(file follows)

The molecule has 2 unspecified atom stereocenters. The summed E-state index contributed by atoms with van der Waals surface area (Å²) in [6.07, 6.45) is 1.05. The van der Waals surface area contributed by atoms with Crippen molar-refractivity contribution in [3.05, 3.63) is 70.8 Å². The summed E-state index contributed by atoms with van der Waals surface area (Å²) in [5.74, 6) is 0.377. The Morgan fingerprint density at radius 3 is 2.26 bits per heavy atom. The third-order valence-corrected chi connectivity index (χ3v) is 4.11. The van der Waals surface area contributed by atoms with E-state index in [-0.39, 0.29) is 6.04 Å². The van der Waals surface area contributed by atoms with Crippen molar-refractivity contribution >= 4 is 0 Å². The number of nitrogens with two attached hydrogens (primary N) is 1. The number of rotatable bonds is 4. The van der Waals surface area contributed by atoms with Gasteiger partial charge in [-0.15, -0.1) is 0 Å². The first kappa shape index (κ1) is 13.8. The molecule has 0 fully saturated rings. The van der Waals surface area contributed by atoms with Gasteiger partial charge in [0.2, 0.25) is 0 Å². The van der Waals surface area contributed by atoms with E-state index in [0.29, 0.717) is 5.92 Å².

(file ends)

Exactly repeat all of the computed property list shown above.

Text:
The molecule has 2 unspecified atom stereocenters. The summed E-state index contributed by atoms with van der Waals surface area (Å²) in [6.07, 6.45) is 1.05. The van der Waals surface area contributed by atoms with Crippen molar-refractivity contribution in [3.05, 3.63) is 70.8 Å². The summed E-state index contributed by atoms with van der Waals surface area (Å²) in [5.74, 6) is 0.377. The Morgan fingerprint density at radius 3 is 2.26 bits per heavy atom. The third-order valence-corrected chi connectivity index (χ3v) is 4.11. The van der Waals surface area contributed by atoms with E-state index in [-0.39, 0.29) is 6.04 Å². The van der Waals surface area contributed by atoms with Crippen molar-refractivity contribution >= 4 is 0 Å². The number of nitrogens with two attached hydrogens (primary N) is 1. The number of rotatable bonds is 4. The van der Waals surface area contributed by atoms with Gasteiger partial charge in [-0.15, -0.1) is 0 Å². The first kappa shape index (κ1) is 13.8. The molecule has 0 fully saturated rings. The van der Waals surface area contributed by atoms with Gasteiger partial charge in [0.2, 0.25) is 0 Å². The van der Waals surface area contributed by atoms with E-state index in [0.29, 0.717) is 5.92 Å².